One of the rebels was addressing them. I couldn't make out what he was saying. Suddenly I heard several guns being cocked simultaneously. But before the massacre could begin, a woman stood up and pleaded for mercy. She moved close to the rebel who was speaking. One of his colleagues rushed up and hit her with his gun, but she continued pleading. Then she shrieked as the speaker grabbed her protruding breast. He then ordered her to sit down, but in a gentle voice.
The rebels ordered all the women to follow them. They told the men to keep watch and report what they called "strange moves or attempts by the enemy." Then the rebels left. About 13 women followed their captors out of sight.
Aroun Rashid Deen survived the RUF invasion and went back to work for the state television network. A few months later he got an anonymous telephone call from a man who said, "We're back," and then hung up. With the help of an emergency grant from the Committee to Protect Journalists, he was able to leave Freetown on July 31. He arrived in New York on August 1 and began seeking political asylum in the United States. His family remained in Freetown.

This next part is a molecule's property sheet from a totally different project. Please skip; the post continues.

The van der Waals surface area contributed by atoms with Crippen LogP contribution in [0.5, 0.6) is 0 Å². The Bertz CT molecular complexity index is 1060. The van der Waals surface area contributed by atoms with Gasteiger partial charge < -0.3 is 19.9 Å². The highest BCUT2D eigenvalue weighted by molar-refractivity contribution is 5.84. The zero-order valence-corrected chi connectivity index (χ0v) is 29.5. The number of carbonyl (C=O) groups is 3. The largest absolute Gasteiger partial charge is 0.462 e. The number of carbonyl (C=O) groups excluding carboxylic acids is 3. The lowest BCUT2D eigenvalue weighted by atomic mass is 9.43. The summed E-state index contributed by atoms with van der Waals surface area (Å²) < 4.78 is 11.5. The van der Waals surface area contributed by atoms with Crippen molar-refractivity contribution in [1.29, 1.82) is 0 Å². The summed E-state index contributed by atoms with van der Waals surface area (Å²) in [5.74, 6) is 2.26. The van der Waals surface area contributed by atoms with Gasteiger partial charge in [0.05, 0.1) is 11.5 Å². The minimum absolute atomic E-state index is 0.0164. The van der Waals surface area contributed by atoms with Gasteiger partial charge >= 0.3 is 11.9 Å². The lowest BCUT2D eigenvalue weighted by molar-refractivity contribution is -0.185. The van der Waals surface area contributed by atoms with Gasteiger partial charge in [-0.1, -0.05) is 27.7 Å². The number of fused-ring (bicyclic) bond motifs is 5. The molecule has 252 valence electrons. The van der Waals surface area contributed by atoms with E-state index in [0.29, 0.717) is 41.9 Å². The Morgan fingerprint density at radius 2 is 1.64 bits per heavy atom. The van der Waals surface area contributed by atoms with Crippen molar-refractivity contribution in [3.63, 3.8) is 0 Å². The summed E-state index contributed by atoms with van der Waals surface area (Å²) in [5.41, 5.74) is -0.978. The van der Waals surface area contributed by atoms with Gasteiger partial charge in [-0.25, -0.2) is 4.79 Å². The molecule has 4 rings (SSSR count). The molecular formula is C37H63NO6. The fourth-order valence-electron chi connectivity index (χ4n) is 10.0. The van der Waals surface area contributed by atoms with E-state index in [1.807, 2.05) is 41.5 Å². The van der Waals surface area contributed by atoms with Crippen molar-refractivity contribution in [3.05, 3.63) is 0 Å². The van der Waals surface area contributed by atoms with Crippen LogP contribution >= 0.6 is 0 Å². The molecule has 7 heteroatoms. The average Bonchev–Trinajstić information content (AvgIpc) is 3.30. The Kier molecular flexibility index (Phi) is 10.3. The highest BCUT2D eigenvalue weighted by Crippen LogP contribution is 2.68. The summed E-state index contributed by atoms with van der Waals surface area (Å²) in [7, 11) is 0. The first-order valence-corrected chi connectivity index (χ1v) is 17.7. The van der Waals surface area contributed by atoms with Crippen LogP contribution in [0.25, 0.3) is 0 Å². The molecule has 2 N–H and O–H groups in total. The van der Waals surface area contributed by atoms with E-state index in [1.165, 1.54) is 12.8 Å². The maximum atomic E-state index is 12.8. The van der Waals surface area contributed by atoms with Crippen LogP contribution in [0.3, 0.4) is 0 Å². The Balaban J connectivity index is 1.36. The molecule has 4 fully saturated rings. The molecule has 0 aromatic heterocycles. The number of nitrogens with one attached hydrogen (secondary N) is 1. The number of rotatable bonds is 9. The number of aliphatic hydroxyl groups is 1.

By Mike Butscher
When the shooting started at 3 a.m., I was sound asleep in my guesthouse on Rawdon Street. My Nigerian colleague Martin I. Martins walked into my room and woke me up. "The bastards have arrived!" he said. I got out of bed, and we stood at my third-floor window.